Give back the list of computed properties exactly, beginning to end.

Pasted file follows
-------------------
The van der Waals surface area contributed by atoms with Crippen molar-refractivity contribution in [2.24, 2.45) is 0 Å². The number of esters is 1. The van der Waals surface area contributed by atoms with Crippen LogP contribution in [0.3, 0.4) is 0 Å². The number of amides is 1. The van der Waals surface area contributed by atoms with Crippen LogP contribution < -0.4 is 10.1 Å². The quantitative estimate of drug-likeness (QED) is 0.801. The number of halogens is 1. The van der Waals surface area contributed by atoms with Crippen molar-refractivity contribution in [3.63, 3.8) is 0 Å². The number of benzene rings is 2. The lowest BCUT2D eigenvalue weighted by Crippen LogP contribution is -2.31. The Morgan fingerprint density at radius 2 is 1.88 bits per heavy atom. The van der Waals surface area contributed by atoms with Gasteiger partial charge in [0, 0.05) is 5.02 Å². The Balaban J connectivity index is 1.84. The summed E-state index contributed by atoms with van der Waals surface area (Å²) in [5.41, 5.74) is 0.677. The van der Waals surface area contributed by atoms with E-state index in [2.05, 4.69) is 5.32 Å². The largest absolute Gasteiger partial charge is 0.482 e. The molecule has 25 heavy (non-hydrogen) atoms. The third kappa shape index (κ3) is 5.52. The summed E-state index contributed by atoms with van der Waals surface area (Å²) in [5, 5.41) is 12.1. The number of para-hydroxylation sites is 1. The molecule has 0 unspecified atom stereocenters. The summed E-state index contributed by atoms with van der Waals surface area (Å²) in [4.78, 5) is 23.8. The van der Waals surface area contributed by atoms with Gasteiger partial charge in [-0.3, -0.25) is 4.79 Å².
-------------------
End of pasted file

The van der Waals surface area contributed by atoms with Crippen molar-refractivity contribution in [2.24, 2.45) is 0 Å². The number of esters is 1. The van der Waals surface area contributed by atoms with Crippen LogP contribution in [0.3, 0.4) is 0 Å². The number of amides is 1. The van der Waals surface area contributed by atoms with Crippen LogP contribution < -0.4 is 10.1 Å². The quantitative estimate of drug-likeness (QED) is 0.801. The number of halogens is 1. The van der Waals surface area contributed by atoms with Crippen molar-refractivity contribution in [3.63, 3.8) is 0 Å². The number of benzene rings is 2. The lowest BCUT2D eigenvalue weighted by Crippen LogP contribution is -2.31. The Morgan fingerprint density at radius 2 is 1.88 bits per heavy atom. The van der Waals surface area contributed by atoms with Gasteiger partial charge in [0, 0.05) is 5.02 Å². The Balaban J connectivity index is 1.84. The summed E-state index contributed by atoms with van der Waals surface area (Å²) in [5.41, 5.74) is 0.677. The van der Waals surface area contributed by atoms with E-state index in [2.05, 4.69) is 5.32 Å². The largest absolute Gasteiger partial charge is 0.482 e. The molecule has 25 heavy (non-hydrogen) atoms. The third kappa shape index (κ3) is 5.52. The summed E-state index contributed by atoms with van der Waals surface area (Å²) in [5, 5.41) is 12.1. The number of para-hydroxylation sites is 1. The molecule has 0 unspecified atom stereocenters. The summed E-state index contributed by atoms with van der Waals surface area (Å²) in [4.78, 5) is 23.8. The van der Waals surface area contributed by atoms with Gasteiger partial charge in [-0.3, -0.25) is 4.79 Å².